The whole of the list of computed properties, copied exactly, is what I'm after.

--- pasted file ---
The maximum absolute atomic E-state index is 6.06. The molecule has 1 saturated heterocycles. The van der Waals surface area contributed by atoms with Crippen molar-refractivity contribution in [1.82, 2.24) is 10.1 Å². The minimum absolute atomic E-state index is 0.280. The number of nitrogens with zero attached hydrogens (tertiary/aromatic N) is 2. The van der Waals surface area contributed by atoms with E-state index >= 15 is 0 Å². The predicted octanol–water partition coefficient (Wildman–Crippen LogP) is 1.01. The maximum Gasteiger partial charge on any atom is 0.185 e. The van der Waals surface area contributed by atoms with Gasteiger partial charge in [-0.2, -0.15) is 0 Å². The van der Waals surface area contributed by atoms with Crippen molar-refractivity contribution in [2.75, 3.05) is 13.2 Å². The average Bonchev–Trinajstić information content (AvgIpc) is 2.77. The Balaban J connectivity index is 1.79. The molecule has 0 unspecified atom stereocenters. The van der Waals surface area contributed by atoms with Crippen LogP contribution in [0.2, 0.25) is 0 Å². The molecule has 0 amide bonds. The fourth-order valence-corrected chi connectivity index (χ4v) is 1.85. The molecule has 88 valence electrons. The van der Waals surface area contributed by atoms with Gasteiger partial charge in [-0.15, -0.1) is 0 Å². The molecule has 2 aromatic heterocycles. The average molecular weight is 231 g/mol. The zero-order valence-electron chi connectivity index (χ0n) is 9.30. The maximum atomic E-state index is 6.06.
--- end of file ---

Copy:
The maximum absolute atomic E-state index is 6.06. The molecule has 1 saturated heterocycles. The van der Waals surface area contributed by atoms with Crippen molar-refractivity contribution in [1.82, 2.24) is 10.1 Å². The minimum absolute atomic E-state index is 0.280. The number of nitrogens with zero attached hydrogens (tertiary/aromatic N) is 2. The van der Waals surface area contributed by atoms with E-state index >= 15 is 0 Å². The predicted octanol–water partition coefficient (Wildman–Crippen LogP) is 1.01. The maximum Gasteiger partial charge on any atom is 0.185 e. The van der Waals surface area contributed by atoms with Gasteiger partial charge in [-0.2, -0.15) is 0 Å². The van der Waals surface area contributed by atoms with Crippen molar-refractivity contribution in [2.75, 3.05) is 13.2 Å². The average Bonchev–Trinajstić information content (AvgIpc) is 2.77. The Balaban J connectivity index is 1.79. The molecule has 0 unspecified atom stereocenters. The van der Waals surface area contributed by atoms with Crippen LogP contribution in [0.2, 0.25) is 0 Å². The molecule has 0 amide bonds. The fourth-order valence-corrected chi connectivity index (χ4v) is 1.85. The molecule has 88 valence electrons. The van der Waals surface area contributed by atoms with Gasteiger partial charge in [-0.15, -0.1) is 0 Å². The molecule has 2 aromatic heterocycles. The average molecular weight is 231 g/mol. The zero-order valence-electron chi connectivity index (χ0n) is 9.30. The maximum atomic E-state index is 6.06.